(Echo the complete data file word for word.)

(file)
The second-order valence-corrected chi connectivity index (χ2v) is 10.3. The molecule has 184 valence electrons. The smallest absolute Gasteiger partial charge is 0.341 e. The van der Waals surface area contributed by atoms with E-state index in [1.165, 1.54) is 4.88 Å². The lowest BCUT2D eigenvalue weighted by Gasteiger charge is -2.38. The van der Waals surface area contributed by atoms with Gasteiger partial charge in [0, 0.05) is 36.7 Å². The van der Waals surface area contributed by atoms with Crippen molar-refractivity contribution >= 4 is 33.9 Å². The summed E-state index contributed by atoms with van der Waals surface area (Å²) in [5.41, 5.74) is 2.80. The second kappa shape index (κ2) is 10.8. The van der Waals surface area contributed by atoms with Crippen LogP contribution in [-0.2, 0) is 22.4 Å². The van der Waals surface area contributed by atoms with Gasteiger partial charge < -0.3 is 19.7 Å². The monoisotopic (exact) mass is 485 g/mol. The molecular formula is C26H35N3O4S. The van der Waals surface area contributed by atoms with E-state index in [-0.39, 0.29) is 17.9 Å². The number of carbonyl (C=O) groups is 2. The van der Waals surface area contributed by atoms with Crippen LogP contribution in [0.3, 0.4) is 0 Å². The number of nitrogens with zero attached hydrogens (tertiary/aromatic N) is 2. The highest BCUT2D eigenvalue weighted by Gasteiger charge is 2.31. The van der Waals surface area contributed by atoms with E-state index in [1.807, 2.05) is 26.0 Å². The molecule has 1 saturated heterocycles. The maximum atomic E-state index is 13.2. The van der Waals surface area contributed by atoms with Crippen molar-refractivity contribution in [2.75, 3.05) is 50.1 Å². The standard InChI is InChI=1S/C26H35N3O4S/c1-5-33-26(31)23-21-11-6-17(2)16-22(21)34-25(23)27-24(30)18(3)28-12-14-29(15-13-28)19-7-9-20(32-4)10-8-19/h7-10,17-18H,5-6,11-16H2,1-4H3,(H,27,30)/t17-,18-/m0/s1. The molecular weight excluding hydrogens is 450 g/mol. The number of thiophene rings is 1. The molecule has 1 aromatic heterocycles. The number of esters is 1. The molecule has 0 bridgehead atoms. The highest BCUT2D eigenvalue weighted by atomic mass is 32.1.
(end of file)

The second-order valence-corrected chi connectivity index (χ2v) is 10.3. The molecule has 184 valence electrons. The smallest absolute Gasteiger partial charge is 0.341 e. The van der Waals surface area contributed by atoms with E-state index in [1.165, 1.54) is 4.88 Å². The lowest BCUT2D eigenvalue weighted by Gasteiger charge is -2.38. The van der Waals surface area contributed by atoms with Gasteiger partial charge in [0, 0.05) is 36.7 Å². The van der Waals surface area contributed by atoms with Crippen molar-refractivity contribution >= 4 is 33.9 Å². The summed E-state index contributed by atoms with van der Waals surface area (Å²) in [5.41, 5.74) is 2.80. The second kappa shape index (κ2) is 10.8. The van der Waals surface area contributed by atoms with Crippen LogP contribution in [-0.2, 0) is 22.4 Å². The van der Waals surface area contributed by atoms with Gasteiger partial charge < -0.3 is 19.7 Å². The monoisotopic (exact) mass is 485 g/mol. The molecular formula is C26H35N3O4S. The van der Waals surface area contributed by atoms with E-state index in [-0.39, 0.29) is 17.9 Å². The number of carbonyl (C=O) groups is 2. The van der Waals surface area contributed by atoms with Crippen LogP contribution in [0.3, 0.4) is 0 Å². The number of nitrogens with zero attached hydrogens (tertiary/aromatic N) is 2. The highest BCUT2D eigenvalue weighted by Gasteiger charge is 2.31. The van der Waals surface area contributed by atoms with E-state index in [1.807, 2.05) is 26.0 Å². The molecule has 1 saturated heterocycles. The maximum atomic E-state index is 13.2. The van der Waals surface area contributed by atoms with Crippen molar-refractivity contribution in [2.75, 3.05) is 50.1 Å². The standard InChI is InChI=1S/C26H35N3O4S/c1-5-33-26(31)23-21-11-6-17(2)16-22(21)34-25(23)27-24(30)18(3)28-12-14-29(15-13-28)19-7-9-20(32-4)10-8-19/h7-10,17-18H,5-6,11-16H2,1-4H3,(H,27,30)/t17-,18-/m0/s1. The molecular weight excluding hydrogens is 450 g/mol. The number of thiophene rings is 1. The molecule has 1 aromatic heterocycles. The number of esters is 1. The molecule has 0 bridgehead atoms. The highest BCUT2D eigenvalue weighted by atomic mass is 32.1.